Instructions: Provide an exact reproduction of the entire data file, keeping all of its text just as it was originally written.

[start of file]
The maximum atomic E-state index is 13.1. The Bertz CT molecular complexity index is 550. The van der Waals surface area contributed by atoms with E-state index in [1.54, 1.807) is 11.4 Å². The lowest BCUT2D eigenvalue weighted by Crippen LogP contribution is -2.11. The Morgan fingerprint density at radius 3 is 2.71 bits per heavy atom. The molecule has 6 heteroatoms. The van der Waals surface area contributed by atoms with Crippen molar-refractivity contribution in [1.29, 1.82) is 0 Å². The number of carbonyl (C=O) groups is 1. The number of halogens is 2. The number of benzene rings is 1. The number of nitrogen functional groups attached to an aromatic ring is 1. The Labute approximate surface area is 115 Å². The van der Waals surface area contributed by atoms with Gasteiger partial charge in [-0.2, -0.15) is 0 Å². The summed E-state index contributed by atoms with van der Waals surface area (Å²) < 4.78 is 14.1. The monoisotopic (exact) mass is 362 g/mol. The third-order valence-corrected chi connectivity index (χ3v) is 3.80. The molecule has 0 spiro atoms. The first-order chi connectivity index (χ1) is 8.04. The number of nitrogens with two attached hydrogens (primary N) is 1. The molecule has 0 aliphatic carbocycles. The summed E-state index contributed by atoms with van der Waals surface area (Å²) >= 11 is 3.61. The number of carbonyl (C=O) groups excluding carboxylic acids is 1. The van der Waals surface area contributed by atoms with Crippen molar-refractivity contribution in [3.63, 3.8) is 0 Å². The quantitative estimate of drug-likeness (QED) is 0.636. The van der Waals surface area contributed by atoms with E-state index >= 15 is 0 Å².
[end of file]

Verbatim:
The maximum atomic E-state index is 13.1. The Bertz CT molecular complexity index is 550. The van der Waals surface area contributed by atoms with E-state index in [1.54, 1.807) is 11.4 Å². The lowest BCUT2D eigenvalue weighted by Crippen LogP contribution is -2.11. The Morgan fingerprint density at radius 3 is 2.71 bits per heavy atom. The molecule has 6 heteroatoms. The van der Waals surface area contributed by atoms with Crippen molar-refractivity contribution in [1.29, 1.82) is 0 Å². The number of carbonyl (C=O) groups is 1. The number of halogens is 2. The number of benzene rings is 1. The number of nitrogen functional groups attached to an aromatic ring is 1. The Labute approximate surface area is 115 Å². The van der Waals surface area contributed by atoms with Gasteiger partial charge in [-0.2, -0.15) is 0 Å². The summed E-state index contributed by atoms with van der Waals surface area (Å²) < 4.78 is 14.1. The monoisotopic (exact) mass is 362 g/mol. The third-order valence-corrected chi connectivity index (χ3v) is 3.80. The molecule has 0 spiro atoms. The first-order chi connectivity index (χ1) is 8.04. The number of nitrogens with two attached hydrogens (primary N) is 1. The molecule has 0 aliphatic carbocycles. The summed E-state index contributed by atoms with van der Waals surface area (Å²) >= 11 is 3.61. The number of carbonyl (C=O) groups excluding carboxylic acids is 1. The van der Waals surface area contributed by atoms with Crippen molar-refractivity contribution in [3.63, 3.8) is 0 Å². The quantitative estimate of drug-likeness (QED) is 0.636. The van der Waals surface area contributed by atoms with E-state index >= 15 is 0 Å².